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deemed reasonable, then Vidyadhara's time falls during the rule of Nrsimha Dēva I., and not of Nṛsimha Dēva II.
Before concluding this article I may point out that I am not satisfied with the time at, and the locality in which, the Sahitya darpana is said to have been composed. Dr. Weber following Pandit Jaganmohan Çarman in the preface to his edition of Canda-kançika, said that “the Sahitya-darpaṇa was only composed towards the middle of the 15th century in East Bengal on the banks of the Brahmaputra" [Hist. Ind. Lit., p. 231, note 244]. Prof. Macdonell evidently adopts this view [Sans. Lit., App. p. 434].
How far this conclusion is based on facts, and how far on mere traditions I do not know. But the Sahitya-darpana itself does not support it. From the verse and comments quoted above, it is clear that Candraçēkhara, father of Viçvanatha, was a contemporary of a Bhānu Dēva; and if of Bhānu Dēva I., then, Viçvanātha lived during the rule of his son, Nrsimha Dēva II. [A.D. 1279-1306], or at the latest during the rule of his grandson Bhānu Dēva II. [A.D. 1306-1328]. In the vṛtti to Kārikā 266, a Mahomedan king, Allapadīna, is named, which may refer to the Delhi Sulṭān, ‘Alā-ud-din Mas'ud Shah [A.D. 12411246], or to the later and greater king, 'Ala-ud-din Muḥammad Shah [A.D. 1295-1315]. One stanza in praise of a king Nrsimha is quoted in the vṛtti to kār. 671; but it is not to be found in the Ēkāvalī. The other historical allusions are Suratrāṇa, or Sultan [vṛ. to kār. 686.], Gaud-endra [vṛ. to kār. 17], and Tri-Kalinga-bhūmi-tilaka [vr. to kār. 258].
Sahityadarpaņa: date and place.
From the references above quoted with others to Kalinga [vṛ. to kār. 13, 15, and 17], to Raghavananda [vr. to kār. 3 and 120], and to Mahima Bhaṭṭa's vyakti-vivēka [vṛ. to kār. 2 and 257], Viçvanatha would seem to be an author not of East Bengal, but of Orissa; while his time would be at least not later than the beginning of the 14th century A.D.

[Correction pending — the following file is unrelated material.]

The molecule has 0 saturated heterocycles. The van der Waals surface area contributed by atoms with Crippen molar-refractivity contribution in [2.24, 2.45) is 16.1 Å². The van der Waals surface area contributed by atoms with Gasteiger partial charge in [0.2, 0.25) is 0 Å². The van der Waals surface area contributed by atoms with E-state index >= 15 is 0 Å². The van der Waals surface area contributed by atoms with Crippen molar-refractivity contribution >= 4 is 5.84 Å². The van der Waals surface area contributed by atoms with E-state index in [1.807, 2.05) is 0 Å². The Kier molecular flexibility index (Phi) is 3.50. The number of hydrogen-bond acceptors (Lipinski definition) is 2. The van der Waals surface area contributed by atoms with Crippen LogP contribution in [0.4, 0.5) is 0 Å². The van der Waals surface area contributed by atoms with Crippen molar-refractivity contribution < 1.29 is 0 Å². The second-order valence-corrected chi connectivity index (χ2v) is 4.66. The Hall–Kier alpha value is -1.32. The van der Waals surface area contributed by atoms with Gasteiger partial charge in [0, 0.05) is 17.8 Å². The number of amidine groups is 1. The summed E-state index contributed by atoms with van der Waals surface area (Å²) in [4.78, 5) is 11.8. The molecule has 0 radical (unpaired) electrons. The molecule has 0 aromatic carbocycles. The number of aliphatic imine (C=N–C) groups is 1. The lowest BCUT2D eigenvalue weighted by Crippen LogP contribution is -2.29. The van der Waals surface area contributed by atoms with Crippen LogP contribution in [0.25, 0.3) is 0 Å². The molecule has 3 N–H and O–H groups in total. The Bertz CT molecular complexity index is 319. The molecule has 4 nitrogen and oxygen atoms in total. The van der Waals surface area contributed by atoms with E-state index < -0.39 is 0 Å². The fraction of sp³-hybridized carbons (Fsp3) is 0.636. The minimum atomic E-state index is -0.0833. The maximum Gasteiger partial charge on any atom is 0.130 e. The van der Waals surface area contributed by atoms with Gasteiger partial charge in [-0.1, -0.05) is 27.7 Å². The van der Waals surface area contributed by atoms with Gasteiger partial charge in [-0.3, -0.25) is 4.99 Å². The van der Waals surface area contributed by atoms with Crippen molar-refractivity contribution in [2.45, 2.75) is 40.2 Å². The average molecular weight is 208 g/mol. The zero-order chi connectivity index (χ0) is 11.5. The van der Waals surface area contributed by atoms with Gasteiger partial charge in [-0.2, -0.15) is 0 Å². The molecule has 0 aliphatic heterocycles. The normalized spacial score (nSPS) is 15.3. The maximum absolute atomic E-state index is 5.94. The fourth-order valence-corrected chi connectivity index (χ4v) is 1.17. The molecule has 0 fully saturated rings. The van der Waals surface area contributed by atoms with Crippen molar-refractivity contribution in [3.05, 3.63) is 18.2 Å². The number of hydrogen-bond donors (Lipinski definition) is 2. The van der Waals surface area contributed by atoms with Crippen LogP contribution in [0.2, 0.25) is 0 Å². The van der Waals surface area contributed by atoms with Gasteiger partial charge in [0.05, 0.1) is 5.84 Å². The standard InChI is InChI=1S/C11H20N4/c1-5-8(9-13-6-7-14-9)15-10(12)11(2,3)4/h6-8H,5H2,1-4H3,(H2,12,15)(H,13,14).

Vięvanatha evidently came of a learned family. His great-greatgrandfather, Nārāyaṇa, [vṛ. to kar. 33], and his grandfather's younger brother Candidāsa [vr. to kār. 266, and 60], are described as leading scholars. His father, Candraçēkhara, was a minister and a scholar, and has been referred to in nine places, while his poem Puṣpa-mālā and Prākṛta work Bhāṣ-ārṇava have been specially mentioned. Viç vanātha quotes frequently from his own works (56 times as mama), and mentions or quotes from, as his own works, Kuvalayāçva-caritam, a Prākṛta poem (2 times), Candrakalā, a nāțikā (7 times), Prabhāvati-pariņayam, a drama (10 times), Praçasti-ratnavālī, a work in 16 bhāṣās (1 time), and Raghavavilāsa, a Mahākāvya (2 times).
In the-Sahitya-darpana I have been unable to find out any quotation from or any mention of the Ēkāvali, a fact which may somewhat go in favour of Ekavali's later date. Can Cōraganga's son Umavallabha be connected in any way with the Umavallabha of Candraçekhara's stanza ? Mahima Bhatta is quoted in Alaykārā-sarvasva as vyakti-vivēka-kāra, and is there quoted as an authority; while Alankarasarvasva-kāra is quoted in the Ekavali as an authority. A fairly long time should therefore be allowed between Mahima Bhaṭṭa and Vidyadhara, a fact which lends some support to the identification of Candraçēkhara's Umāvallabha, Cōṛaganga's son.
JOURNAL OF THE ASIATIC SOCIETY OF BENGAL,
VOL. LXXII., PART I. Nos. 1 AND 2.—1903.
Abdul-Jalil, Shaikh, 38.
Abdullah Khan, 42
Afrasyab Khan, 46.
Agharābād, locality, 63.
[As the transliteration of Sanskrit words in this Volume is not uniform, the
Aḥmad Beg, see Ghazi-ud-din Khan.
Aḥmad Sherān, 117.
Ajātasatru, king, 89.
Ajit Singh Rahtor, campaign of, against
daughter of, married to Far-
Alamgir (i.e., Aurangzeb), 35.
Alauddin Ma'sūd Shāh of Delhi, 146.
Ali Muḥammad Khān Dâūdzai, 35.
Banepa, dynasty of, 16, 30.
Barhah, Sayyids of, 35.
Barendra Brahmans of Bengal, 91.
Basarh, identification of, 89.
Bendall, Prof. C., article by, on the
Bengal, invasion of, by Orissa king, 121.
Firuz Shah Tughlaq, Delhi Sulṭan, 136.
Gabet, see Huc and Gabet.
Garaḍamaji Srīrāma, senāpati, 131.
Ghulam Ali Khān, 46.
Gopal Singh Bhadauriyah, rājā, 46.
—, kings of, 31.
I'tibār Khān, eunuch, 57. I'tiqād Khan, 46.
Jäschke, Tibetan dictionary of, 66, 68.
Ja'far Khan, 44.
Jagajjyotimalla, king, 16.
Jagannath, temple of, at Puri, 110.
Jagatsimhadeva, prince, 11.
Jakalla Devi, queen, 129.
Jayatungamalla, king, 4 n. Jitamalla, king, 16.
Jitamitra, king, 17.
Jhampati, class of Brahmans, 92. Jyotirmalla, king, 15, 16.
Körös, Alexander Czoma de, Tibetan dictionary of, 67.
Krishna Sarma, n. pr., 88.
Kulin, class of Brahmans, 92.
Lahiri, class of Brahmans, 92.
Laksmi Devi, queen, 109, 133.
Lauri, class of Brahmans, 92.
Lokeśvara, image of, 9.
Macerata, Cassian di, Tibetan diction
ary of, 66.
Maitra, class of Brahmans, 92.
Mandāran, Sirkār, 110.
Marshman, Rev. John, of Serampur, 66. Martin Khan, 35.
Mayūradhvaja, king, 87.
Megheśvara, temple of, 116. Minhaj-i-Sirāj, author, 122. Mir Jumlah, 37.
Mirzā Muḥammad, 63.
Monmohan Chakravarti, article by, on the chronology of the Eastern, Ganga Kings of Orissa, 97. Muditakuvalayāśvanāṭaka, drama, 2. Mughals, Later, history of, 33.
Turani and Irani sections of,
Muḥammad Amin Khan I'timād-nd-daulah, 54.
Muḥammad Ja'far, Sayyid, of Narnol, poet, 41.
Muḥammad Karim, 38.
Muḥammad Khān Bangash, 35.